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Biomax Expands Viscovery Data-Mining Software into Life Science Market

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By Uduak Grace Thomas

Biomax Informatics said last month that it has secured several life science customers for the Viscovery data-mining software, meeting a goal that the bioinformatics company set when it purchased the Viscovery business in 2007.

Gerhard Kranner, Viscovery Software’s founder and managing director, told BioInform this week that the Biomax subsidiary has recently added several life science clients to its core customer base, which has traditionally included firms in telecom, finance, retail, and industry.

Martinsried, Germany-based Biomax acquired Viscovery in 2007 for an undisclosed amount from its previous owner, Vienna, Austria-based Eudaptics Software.

The Viscovery Data Mining Suite provides several modules for predictive analytics and data mining that enable users to explore complex data, recognize relationships, create scoring models, and define target groups. The suite includes Viscovery Profiler, Viscovery Predictor, Viscovery Scheduler, Viscovery Decision Maker, and the Viscovery One(2)One Engine.

At the time of the acquisition, Biomax CEO Klaus Heumann told BioInform that the Viscovery Suite would be marketed as a data-mining extension to its BioXM platform (BI 09/28/2007).

Since the acquisition, Viscovery has aligned the interfaces between both systems and released several versions of its software with extended and improved functionalities, such as statistical group comparison and multi-variate testing corrections, which are useful for gene-expression analyses and text-mining applications, Kranner said in an e-mail.

Kranner explained that Viscovery provides a “backbone for performing explorative data mining, predictive modeling, and analysis of feature vectors resulting from pre-processed experimental and image data.”

Currently, Viscovery is being used in projects within the food production industry and in pharmaceutical and medical research, though the company declined to identify specific customers.

Viscovery's software is also being used in CANCERMOTISYS, a public/private research project funded by the Austrian Federal Ministry of Science and Research and the German Federal Ministry of Education and Research that aims to study the effects of drugs against stomach cancer cell lines. Total funding for the project is €2.4 million ($3.4 million).

Researchers in the project are using the software to explore the relationship between the motility of cancer cells and gene expression data, among other areas.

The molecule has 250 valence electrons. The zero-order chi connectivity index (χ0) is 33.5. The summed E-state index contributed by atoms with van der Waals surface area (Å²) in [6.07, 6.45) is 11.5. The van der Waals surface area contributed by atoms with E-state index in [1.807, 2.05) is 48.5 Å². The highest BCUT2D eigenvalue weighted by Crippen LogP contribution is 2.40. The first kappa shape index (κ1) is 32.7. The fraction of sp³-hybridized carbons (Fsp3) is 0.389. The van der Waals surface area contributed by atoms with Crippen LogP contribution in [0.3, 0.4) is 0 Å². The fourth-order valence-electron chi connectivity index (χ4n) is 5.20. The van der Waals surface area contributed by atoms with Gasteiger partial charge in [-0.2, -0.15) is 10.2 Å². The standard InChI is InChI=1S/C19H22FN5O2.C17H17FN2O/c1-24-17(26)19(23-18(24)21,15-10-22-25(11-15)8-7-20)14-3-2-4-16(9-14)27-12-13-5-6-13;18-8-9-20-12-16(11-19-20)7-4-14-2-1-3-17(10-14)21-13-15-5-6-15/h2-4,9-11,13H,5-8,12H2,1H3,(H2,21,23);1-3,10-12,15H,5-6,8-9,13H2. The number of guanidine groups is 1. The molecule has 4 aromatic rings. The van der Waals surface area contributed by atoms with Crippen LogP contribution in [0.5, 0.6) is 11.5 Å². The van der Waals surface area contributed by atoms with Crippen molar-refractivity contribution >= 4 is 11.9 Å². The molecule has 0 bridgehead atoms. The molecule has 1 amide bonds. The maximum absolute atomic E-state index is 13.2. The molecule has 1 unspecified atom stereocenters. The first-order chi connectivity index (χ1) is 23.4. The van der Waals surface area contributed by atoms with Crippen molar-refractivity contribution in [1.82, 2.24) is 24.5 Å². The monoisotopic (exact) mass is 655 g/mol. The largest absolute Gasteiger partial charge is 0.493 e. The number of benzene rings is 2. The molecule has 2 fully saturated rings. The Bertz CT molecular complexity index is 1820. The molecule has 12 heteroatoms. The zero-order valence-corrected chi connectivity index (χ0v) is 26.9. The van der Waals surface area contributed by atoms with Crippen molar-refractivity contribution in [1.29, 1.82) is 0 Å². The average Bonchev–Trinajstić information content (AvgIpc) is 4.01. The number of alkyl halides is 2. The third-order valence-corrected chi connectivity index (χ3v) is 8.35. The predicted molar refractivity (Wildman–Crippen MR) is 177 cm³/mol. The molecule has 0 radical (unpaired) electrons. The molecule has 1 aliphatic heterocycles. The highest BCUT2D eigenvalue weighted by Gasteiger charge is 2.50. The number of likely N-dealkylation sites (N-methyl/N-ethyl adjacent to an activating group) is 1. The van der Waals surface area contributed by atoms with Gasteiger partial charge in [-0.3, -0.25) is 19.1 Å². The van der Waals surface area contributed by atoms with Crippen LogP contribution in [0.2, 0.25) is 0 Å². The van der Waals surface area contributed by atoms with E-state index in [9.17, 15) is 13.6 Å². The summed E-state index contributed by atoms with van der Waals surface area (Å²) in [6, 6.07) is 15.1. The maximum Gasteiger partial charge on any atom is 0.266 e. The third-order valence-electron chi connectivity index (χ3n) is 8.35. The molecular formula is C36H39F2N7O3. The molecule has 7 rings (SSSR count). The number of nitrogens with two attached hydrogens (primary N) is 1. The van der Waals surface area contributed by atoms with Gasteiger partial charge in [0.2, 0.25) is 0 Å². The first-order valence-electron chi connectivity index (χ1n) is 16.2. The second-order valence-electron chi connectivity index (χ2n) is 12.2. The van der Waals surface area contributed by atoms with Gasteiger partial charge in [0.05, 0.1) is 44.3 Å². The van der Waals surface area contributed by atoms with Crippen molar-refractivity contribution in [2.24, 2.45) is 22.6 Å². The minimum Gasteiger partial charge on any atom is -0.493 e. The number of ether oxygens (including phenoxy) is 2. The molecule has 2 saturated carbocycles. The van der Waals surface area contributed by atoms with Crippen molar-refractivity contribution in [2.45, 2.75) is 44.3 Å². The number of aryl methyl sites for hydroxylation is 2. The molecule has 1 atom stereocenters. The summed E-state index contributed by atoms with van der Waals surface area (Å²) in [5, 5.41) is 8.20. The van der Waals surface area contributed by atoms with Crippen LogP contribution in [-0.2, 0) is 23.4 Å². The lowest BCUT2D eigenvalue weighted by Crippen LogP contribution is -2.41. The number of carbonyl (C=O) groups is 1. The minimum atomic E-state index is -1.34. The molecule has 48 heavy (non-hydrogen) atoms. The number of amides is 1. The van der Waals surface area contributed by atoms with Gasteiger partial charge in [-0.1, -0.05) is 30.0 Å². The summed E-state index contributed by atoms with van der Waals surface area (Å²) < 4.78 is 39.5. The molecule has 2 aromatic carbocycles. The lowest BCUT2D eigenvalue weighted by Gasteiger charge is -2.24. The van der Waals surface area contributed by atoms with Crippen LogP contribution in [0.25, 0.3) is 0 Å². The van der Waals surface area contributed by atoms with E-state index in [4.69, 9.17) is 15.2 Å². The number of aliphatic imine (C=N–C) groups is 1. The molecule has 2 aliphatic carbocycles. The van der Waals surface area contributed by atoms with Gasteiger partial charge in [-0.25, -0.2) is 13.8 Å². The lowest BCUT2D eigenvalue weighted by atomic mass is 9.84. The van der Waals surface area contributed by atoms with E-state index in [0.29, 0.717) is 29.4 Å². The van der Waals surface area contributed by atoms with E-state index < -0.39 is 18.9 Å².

“The ability of tumor cells to break out of the primary tumor requires increased cell migration …therefore, cellular motility can be used as an indicator for metastasis,” Kranner explained.

“The goal is to predict the type of cellular motility [that would enable] personalized treatment of patients based on the gene expression signature of their cancer cells obtained by a biopsy,” he said.

The company is using a quantitative description of cellular motion to characterize the metastatic behavior of different gastric cancer cell lines. “Additionally, we analyze the gene expression signature and the treatment protocol with an epidermal growth factor receptor inhibitor to determine corresponding influences on the motility,” he said.

The firm faces competition from vendors such as SAS, SPSS/IBM, and Statsoft that also offer data-mining solutions, Kranner said. However, “many of the new approaches to life science problems require the application of a mixture of methods,” he noted, adding that the market is still evolving and there isn’t a “vendor leading in clearly established fields.”

He said that the combined Viscovery and BioXM offering provides a “clear advantage” because it covers “a great part of the requirements in life sciences, starting with the representation and stratification of complex data, through the definition of ontologies and text mining, to the explorative analysis and predictive modeling provided by Viscovery.”

Although he could not name specific life science customers, Kranner explained that the company's software can be used to “optimize processes and product quality in food production” as well as to “identify dependencies between product characteristics — for example, product taste and consumer buying preferences.”

The company said that in toxicology and clinical research, its data-mining capabilities and self-organizing maps can help researchers find potential biomarker candidates by analyzing and clustering clinical and genetic data.


Have topics you'd like to see covered in BioInform? Contact the editor at uthomas [at] genomeweb [.] com.

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